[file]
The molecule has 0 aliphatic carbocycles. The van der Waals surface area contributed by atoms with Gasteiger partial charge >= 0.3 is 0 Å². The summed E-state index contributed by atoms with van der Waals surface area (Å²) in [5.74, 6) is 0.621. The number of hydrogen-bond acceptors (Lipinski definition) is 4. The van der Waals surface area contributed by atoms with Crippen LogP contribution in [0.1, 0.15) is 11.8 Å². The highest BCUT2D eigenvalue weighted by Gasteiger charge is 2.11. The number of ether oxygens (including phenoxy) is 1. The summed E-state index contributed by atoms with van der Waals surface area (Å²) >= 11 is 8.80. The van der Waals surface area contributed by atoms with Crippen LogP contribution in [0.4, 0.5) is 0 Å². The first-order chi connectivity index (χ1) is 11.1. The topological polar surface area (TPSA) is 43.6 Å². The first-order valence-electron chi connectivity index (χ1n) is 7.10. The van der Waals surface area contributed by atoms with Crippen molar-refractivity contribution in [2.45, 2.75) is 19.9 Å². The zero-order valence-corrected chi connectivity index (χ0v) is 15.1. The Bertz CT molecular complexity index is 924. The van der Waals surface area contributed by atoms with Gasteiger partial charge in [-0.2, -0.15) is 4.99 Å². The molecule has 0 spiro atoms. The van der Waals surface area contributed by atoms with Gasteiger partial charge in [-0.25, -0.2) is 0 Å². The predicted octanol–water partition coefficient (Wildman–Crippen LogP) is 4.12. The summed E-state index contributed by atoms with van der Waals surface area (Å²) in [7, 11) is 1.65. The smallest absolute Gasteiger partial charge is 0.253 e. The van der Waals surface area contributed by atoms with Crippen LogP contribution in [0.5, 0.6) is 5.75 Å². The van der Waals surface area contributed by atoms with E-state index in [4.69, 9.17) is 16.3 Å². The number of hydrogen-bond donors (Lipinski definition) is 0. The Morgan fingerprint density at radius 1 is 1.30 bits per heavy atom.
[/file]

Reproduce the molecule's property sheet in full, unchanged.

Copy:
The molecule has 0 aliphatic carbocycles. The van der Waals surface area contributed by atoms with Gasteiger partial charge >= 0.3 is 0 Å². The summed E-state index contributed by atoms with van der Waals surface area (Å²) in [5.74, 6) is 0.621. The number of hydrogen-bond acceptors (Lipinski definition) is 4. The van der Waals surface area contributed by atoms with Crippen LogP contribution in [0.1, 0.15) is 11.8 Å². The highest BCUT2D eigenvalue weighted by Gasteiger charge is 2.11. The number of ether oxygens (including phenoxy) is 1. The summed E-state index contributed by atoms with van der Waals surface area (Å²) >= 11 is 8.80. The van der Waals surface area contributed by atoms with Crippen LogP contribution in [0.4, 0.5) is 0 Å². The first-order chi connectivity index (χ1) is 11.1. The topological polar surface area (TPSA) is 43.6 Å². The first-order valence-electron chi connectivity index (χ1n) is 7.10. The van der Waals surface area contributed by atoms with Crippen molar-refractivity contribution in [2.45, 2.75) is 19.9 Å². The zero-order valence-corrected chi connectivity index (χ0v) is 15.1. The Bertz CT molecular complexity index is 924. The van der Waals surface area contributed by atoms with Gasteiger partial charge in [-0.2, -0.15) is 4.99 Å². The molecule has 0 spiro atoms. The van der Waals surface area contributed by atoms with Gasteiger partial charge in [-0.25, -0.2) is 0 Å². The predicted octanol–water partition coefficient (Wildman–Crippen LogP) is 4.12. The summed E-state index contributed by atoms with van der Waals surface area (Å²) in [7, 11) is 1.65. The smallest absolute Gasteiger partial charge is 0.253 e. The van der Waals surface area contributed by atoms with Crippen LogP contribution in [0.5, 0.6) is 5.75 Å². The van der Waals surface area contributed by atoms with E-state index in [4.69, 9.17) is 16.3 Å². The number of hydrogen-bond donors (Lipinski definition) is 0. The Morgan fingerprint density at radius 1 is 1.30 bits per heavy atom.